I’ve been to communities that desperately need new infrastructure, new stormwater controls, new flood prevention, and the main thing holding them back is the lack of resources. 
The same on-the-ground projects that are going to reduce the pollution going into the Chesapeake Bay will also help these communities, making efficient use of invested dollars – but we must make that investment. 
Investing in Air Quality
The Governor’s budget proposal also provides for $1.5 million to help restore staff to the Bureau of Air Quality. The Bureau of Air Quality is responsible for safeguarding the health of Pennsylvanians by limiting pollution and ensuring our air is safe to breathe. 
We do this through monitoring toxic pollutants, collecting data from field monitoring, investigating complaints, working with other states on transport issues, ensuring compliance with emissions limits, and permitting and testing new sources to prevent deterioration of the air we breathe. 
Despite having made significant gains in air quality, according to the American Lung Association’s State of the Air Report Card, a dozen counties in Pennsylvania are failing and 8 counties received a D for high ozone pollution days. 
A recent study by MIT researchers published in the science journal Nature just this month found that more than 3,100 of our fellow Pennsylvanians’ lives were cut short due to air pollution in 2018, most of which was generated in-state. [Click Here for more.]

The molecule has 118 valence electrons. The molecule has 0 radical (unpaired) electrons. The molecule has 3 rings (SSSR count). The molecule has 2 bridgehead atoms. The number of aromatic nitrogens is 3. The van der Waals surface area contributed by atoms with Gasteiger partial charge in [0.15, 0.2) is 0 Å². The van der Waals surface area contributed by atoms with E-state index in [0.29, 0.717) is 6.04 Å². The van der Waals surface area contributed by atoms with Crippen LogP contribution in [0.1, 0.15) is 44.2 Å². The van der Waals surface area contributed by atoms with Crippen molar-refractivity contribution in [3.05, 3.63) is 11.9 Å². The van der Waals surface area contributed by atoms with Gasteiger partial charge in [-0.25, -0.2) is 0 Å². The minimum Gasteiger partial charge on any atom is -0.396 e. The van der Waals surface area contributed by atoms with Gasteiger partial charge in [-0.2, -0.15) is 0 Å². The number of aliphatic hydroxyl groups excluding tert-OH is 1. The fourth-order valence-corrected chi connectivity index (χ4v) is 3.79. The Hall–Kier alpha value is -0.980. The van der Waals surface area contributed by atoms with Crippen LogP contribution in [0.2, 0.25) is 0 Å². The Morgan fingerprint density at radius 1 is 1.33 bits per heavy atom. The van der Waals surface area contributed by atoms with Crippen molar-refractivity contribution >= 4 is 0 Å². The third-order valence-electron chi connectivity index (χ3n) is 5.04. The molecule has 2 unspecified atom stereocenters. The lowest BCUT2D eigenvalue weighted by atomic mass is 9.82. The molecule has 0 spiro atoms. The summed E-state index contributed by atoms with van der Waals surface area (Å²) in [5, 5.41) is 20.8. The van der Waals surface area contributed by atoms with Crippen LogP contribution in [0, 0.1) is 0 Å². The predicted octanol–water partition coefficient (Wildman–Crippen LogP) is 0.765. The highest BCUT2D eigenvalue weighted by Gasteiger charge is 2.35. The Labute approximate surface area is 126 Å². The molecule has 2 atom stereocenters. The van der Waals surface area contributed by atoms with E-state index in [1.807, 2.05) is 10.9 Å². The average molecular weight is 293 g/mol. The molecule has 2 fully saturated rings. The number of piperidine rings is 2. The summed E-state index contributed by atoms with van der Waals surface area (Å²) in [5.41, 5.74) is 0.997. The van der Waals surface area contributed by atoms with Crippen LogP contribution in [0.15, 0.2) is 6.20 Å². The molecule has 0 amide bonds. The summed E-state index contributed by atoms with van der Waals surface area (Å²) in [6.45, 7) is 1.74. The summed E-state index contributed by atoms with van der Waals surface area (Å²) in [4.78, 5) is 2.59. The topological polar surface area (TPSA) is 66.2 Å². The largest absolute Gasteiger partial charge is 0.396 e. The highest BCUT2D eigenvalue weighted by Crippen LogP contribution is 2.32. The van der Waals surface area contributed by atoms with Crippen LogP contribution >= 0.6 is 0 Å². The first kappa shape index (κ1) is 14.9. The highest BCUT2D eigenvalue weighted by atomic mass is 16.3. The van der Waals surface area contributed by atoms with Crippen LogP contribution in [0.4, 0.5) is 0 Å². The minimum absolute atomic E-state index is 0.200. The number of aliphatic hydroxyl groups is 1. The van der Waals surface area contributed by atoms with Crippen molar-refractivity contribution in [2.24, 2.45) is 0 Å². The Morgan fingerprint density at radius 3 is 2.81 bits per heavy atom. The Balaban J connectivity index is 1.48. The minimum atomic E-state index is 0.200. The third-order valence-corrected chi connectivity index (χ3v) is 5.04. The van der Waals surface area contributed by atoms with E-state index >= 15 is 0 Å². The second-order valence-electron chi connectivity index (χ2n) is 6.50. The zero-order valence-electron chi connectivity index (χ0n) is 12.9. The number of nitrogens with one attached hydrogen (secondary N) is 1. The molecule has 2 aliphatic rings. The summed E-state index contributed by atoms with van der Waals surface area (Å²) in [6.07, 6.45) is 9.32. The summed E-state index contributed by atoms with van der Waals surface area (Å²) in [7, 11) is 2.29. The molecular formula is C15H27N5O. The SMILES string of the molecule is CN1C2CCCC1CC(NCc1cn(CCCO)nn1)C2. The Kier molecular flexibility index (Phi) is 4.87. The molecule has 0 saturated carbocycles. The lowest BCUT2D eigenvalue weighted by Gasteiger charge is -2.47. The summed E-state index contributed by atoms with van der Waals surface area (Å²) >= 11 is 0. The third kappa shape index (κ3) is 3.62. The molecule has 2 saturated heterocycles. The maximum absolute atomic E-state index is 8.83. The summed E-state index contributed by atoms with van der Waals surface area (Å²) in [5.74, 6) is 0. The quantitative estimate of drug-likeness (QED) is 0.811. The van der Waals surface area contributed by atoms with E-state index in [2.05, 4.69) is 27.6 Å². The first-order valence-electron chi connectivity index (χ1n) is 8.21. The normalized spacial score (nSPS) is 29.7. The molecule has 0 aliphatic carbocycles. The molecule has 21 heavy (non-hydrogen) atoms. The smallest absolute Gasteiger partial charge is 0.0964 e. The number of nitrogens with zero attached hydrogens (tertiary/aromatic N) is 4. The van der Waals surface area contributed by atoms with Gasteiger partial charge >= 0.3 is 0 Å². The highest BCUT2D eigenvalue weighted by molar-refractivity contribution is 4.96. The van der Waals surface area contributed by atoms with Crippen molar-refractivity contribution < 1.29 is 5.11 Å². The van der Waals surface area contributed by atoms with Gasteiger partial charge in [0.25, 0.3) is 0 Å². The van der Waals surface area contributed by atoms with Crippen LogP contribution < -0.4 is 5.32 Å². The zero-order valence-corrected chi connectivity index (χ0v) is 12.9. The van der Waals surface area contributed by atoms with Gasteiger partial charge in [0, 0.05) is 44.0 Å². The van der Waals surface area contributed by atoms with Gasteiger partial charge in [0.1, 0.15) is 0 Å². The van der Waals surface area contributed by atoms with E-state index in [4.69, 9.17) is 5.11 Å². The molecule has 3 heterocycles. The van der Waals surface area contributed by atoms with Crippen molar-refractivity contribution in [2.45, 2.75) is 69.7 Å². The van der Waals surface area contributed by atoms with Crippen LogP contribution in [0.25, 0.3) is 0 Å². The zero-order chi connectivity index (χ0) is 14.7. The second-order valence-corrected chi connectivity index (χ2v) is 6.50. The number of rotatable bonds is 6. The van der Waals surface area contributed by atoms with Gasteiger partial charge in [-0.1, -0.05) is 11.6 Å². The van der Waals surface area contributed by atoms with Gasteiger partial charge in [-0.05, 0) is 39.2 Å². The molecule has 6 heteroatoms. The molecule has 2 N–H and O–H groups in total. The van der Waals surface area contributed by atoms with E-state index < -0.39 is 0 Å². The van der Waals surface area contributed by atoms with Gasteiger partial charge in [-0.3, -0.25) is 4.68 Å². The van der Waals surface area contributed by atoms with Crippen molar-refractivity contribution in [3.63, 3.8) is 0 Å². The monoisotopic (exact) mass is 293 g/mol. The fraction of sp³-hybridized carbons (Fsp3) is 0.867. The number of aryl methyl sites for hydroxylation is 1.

Since 2005, staffing in the Bureau has decreased by 24 percent, which has limited our ability to keep up with new technologies and new industries looking to locate in Pennsylvania. 
This additional funding will allow DEP to hire 15 more staff to ensure that we are responsive to permitting, maintain the improvements we have gained, and ensure Pennsylvania’s air quality continues to improve and reduces impacts to vulnerable populations. 
Participating in the Regional Greenhouse Gas Initiative
I want to turn now to the Regional Greenhouse Gas Initiative (RGGI). In September 2019, Governor Wolf issued an Executive Order that directed DEP to develop a program to reduce carbon dioxide emissions from power plants in Pennsylvania, in line with RGGI.